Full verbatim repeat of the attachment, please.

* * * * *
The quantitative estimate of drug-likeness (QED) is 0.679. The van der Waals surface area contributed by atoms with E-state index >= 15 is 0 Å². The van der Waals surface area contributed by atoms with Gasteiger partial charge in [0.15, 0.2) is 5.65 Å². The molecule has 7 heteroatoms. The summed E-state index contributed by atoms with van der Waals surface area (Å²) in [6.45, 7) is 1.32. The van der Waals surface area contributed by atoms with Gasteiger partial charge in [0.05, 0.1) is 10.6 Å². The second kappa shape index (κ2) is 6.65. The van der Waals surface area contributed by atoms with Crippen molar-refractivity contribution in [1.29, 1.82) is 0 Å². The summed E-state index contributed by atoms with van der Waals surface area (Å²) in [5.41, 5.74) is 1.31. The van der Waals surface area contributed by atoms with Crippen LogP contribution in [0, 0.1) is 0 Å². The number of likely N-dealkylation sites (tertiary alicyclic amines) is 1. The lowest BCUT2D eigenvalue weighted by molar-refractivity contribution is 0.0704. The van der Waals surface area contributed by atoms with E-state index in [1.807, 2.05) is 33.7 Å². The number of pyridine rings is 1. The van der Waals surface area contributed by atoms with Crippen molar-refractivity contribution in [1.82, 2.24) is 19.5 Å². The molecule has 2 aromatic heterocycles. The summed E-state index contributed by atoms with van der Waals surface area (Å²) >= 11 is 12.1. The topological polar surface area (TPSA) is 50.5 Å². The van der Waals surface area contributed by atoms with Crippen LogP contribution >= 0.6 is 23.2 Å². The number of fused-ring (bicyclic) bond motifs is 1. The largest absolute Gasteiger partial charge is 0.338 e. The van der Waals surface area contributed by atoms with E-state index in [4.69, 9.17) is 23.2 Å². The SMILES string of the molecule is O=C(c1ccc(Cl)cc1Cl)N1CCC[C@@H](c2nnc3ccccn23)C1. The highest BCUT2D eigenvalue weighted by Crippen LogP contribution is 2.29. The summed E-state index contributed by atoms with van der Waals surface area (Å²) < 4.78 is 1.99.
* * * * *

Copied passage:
The quantitative estimate of drug-likeness (QED) is 0.679. The van der Waals surface area contributed by atoms with E-state index >= 15 is 0 Å². The van der Waals surface area contributed by atoms with Gasteiger partial charge in [0.15, 0.2) is 5.65 Å². The molecule has 7 heteroatoms. The summed E-state index contributed by atoms with van der Waals surface area (Å²) in [6.45, 7) is 1.32. The van der Waals surface area contributed by atoms with Gasteiger partial charge in [0.05, 0.1) is 10.6 Å². The second kappa shape index (κ2) is 6.65. The van der Waals surface area contributed by atoms with Crippen molar-refractivity contribution in [1.29, 1.82) is 0 Å². The summed E-state index contributed by atoms with van der Waals surface area (Å²) in [5.41, 5.74) is 1.31. The van der Waals surface area contributed by atoms with Crippen LogP contribution in [0, 0.1) is 0 Å². The number of likely N-dealkylation sites (tertiary alicyclic amines) is 1. The lowest BCUT2D eigenvalue weighted by molar-refractivity contribution is 0.0704. The van der Waals surface area contributed by atoms with E-state index in [1.807, 2.05) is 33.7 Å². The number of pyridine rings is 1. The van der Waals surface area contributed by atoms with Crippen molar-refractivity contribution in [1.82, 2.24) is 19.5 Å². The molecule has 2 aromatic heterocycles. The summed E-state index contributed by atoms with van der Waals surface area (Å²) >= 11 is 12.1. The topological polar surface area (TPSA) is 50.5 Å². The van der Waals surface area contributed by atoms with Crippen LogP contribution >= 0.6 is 23.2 Å². The number of fused-ring (bicyclic) bond motifs is 1. The largest absolute Gasteiger partial charge is 0.338 e. The van der Waals surface area contributed by atoms with E-state index in [4.69, 9.17) is 23.2 Å². The SMILES string of the molecule is O=C(c1ccc(Cl)cc1Cl)N1CCC[C@@H](c2nnc3ccccn23)C1. The highest BCUT2D eigenvalue weighted by Crippen LogP contribution is 2.29. The summed E-state index contributed by atoms with van der Waals surface area (Å²) < 4.78 is 1.99.